'Modern-day slavery': Human trafficking for labor and sex is local issue
It was a Chinese buffet restaurant in southeast Missouri, and from the outside, no one would know there was anything illegal or wrong about it.
But from the kitchen's view, things were very different, according to Erin Heil, a criminal justice professor at Southern Illinois University Edwardsville. The restaurant's workers were kept against their will, forced to live together in a house monitored with video cameras, and were not allowed to leave except to work.
The workers' "rent" was taken out of their salary, but since rent was $50 a day, their salaries never paid off their supposed debt. Thus, they could never leave, and were forced to work for nothing.
It's human trafficking, which SIUE political science professor Denise DeGarmo called "the most common form of modern-day slavery." Three members of Congress organized a summit at SIUE earlier this week to share information about the problem of human trafficking for labor and sex, and its prevalence right here in the metro-east.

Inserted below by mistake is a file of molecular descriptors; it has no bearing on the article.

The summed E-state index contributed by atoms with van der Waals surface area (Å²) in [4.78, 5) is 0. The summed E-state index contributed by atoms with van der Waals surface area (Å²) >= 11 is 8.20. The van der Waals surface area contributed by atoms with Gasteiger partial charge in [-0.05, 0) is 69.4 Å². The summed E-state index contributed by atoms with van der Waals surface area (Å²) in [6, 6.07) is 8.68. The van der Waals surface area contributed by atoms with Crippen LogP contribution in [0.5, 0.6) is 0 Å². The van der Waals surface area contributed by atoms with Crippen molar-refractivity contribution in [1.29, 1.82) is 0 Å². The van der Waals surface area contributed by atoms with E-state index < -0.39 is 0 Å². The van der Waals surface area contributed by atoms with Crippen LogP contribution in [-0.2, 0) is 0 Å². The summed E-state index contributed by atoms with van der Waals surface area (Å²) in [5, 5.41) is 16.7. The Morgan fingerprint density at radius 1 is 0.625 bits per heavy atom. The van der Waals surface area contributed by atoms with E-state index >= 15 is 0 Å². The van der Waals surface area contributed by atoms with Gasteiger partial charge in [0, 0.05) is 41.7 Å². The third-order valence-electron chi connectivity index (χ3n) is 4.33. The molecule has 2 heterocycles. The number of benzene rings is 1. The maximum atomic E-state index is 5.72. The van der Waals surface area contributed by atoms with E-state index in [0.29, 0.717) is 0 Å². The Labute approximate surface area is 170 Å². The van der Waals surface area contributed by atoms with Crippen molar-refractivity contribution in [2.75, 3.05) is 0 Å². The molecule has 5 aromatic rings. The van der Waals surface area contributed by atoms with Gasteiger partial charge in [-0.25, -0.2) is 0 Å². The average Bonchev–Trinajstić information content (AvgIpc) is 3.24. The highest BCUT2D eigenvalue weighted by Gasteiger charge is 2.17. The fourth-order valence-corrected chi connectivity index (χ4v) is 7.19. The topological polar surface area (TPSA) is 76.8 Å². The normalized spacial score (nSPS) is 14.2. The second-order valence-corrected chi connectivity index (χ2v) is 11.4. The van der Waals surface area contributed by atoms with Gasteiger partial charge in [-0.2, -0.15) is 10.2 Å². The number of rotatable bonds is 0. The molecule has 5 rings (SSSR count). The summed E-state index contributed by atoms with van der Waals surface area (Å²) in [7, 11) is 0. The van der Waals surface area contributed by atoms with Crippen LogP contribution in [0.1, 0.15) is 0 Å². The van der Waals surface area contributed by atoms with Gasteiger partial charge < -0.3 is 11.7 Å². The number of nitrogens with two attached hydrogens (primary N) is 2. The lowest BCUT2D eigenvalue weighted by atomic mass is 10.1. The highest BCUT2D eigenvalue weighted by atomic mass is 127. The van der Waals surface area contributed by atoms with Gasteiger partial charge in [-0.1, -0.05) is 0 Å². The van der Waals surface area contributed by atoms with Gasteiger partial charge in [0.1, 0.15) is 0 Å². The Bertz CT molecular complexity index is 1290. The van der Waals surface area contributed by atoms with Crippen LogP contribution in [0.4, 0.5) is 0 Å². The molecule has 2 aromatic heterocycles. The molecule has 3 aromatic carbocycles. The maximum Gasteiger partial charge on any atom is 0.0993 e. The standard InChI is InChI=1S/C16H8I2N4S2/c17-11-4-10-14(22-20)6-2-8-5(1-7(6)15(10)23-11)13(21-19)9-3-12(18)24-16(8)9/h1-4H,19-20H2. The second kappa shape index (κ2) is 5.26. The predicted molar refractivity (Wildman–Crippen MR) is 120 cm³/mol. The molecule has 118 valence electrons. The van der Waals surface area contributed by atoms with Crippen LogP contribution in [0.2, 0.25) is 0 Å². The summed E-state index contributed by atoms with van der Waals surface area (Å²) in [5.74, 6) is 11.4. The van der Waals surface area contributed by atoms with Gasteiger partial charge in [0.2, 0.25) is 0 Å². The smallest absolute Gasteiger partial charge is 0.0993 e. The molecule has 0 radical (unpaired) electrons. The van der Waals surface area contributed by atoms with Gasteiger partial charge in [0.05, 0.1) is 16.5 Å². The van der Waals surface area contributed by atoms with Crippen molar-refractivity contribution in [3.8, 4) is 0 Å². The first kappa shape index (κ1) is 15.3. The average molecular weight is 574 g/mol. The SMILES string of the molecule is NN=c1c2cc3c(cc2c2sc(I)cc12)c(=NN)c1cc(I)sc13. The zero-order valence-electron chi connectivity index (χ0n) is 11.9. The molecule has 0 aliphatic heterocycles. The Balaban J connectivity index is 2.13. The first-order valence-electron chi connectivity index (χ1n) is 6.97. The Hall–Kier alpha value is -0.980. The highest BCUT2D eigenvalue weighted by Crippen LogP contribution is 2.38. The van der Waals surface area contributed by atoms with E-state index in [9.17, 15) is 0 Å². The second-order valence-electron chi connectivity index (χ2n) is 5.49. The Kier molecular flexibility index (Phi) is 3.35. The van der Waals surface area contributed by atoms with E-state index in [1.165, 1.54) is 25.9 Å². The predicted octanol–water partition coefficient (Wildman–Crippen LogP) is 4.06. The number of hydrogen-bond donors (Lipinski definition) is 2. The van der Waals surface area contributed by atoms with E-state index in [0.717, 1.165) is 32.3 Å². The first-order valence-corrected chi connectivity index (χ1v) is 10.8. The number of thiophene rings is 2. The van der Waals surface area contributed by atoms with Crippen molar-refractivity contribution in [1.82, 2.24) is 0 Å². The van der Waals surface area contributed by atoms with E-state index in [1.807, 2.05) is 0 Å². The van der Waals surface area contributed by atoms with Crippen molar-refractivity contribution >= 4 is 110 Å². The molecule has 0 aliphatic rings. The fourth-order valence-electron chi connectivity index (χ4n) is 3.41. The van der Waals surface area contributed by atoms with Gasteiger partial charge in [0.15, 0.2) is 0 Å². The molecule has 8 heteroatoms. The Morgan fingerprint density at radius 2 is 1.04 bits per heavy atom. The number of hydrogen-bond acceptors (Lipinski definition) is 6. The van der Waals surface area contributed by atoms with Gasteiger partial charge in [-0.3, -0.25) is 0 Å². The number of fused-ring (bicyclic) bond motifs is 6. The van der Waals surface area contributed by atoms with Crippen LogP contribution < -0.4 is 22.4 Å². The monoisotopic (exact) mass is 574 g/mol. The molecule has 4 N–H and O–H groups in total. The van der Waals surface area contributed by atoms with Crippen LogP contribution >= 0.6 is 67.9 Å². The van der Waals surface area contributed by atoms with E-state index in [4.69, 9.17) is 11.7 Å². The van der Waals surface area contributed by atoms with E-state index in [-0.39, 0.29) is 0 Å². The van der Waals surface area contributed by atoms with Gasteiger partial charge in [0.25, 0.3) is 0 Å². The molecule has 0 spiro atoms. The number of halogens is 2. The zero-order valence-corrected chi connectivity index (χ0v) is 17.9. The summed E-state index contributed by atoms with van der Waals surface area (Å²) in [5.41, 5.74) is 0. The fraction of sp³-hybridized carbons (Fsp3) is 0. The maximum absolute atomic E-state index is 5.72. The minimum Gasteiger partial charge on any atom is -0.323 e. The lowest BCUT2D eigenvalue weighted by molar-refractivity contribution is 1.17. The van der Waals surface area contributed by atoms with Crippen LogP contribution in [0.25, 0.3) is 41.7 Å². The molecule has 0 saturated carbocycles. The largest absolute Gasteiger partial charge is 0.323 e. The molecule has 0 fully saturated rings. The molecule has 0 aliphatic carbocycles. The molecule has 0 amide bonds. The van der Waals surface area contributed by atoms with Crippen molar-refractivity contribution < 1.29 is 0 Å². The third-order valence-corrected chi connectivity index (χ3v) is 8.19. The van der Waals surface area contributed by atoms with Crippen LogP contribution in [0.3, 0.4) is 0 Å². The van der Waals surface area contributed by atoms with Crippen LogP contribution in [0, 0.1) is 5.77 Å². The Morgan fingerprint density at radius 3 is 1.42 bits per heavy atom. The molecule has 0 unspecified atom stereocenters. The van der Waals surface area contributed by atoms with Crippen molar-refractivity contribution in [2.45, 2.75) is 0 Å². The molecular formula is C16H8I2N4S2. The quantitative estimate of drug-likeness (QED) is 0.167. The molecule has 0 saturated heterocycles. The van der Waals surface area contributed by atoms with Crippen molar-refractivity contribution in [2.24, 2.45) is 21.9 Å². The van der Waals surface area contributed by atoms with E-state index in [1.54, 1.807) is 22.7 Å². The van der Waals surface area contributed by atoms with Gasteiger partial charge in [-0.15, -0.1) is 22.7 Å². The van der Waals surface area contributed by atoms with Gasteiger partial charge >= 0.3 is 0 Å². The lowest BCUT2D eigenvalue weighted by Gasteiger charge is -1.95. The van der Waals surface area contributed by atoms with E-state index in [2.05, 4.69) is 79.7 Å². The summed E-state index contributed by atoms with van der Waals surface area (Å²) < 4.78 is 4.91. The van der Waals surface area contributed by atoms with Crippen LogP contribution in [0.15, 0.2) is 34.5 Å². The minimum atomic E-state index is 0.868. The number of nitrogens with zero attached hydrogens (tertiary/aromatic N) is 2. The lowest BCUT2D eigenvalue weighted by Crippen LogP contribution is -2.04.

U.S. Rep. John Shimkus, R-Collinsville, said there is a lot of shock, even in the halls of Congress, that it's happening in small towns and rural areas, not just large cities like Chicago or Las Vegas.
"It's a multimillion dollar industry. It can happen in your town, in your neighborhood, next door," said U.S. Rep. Rodney Davis, R-Taylorville.
U.S. Rep. Ann Wagner, R-St. Louis, said the average age of a girl drawn into sex trafficking is 14. Wagner has sponsored several bills including the SAVE Act, which adds advertising to the list of activities that can get one charged with engaging in human trafficking and/or child sex crimes.
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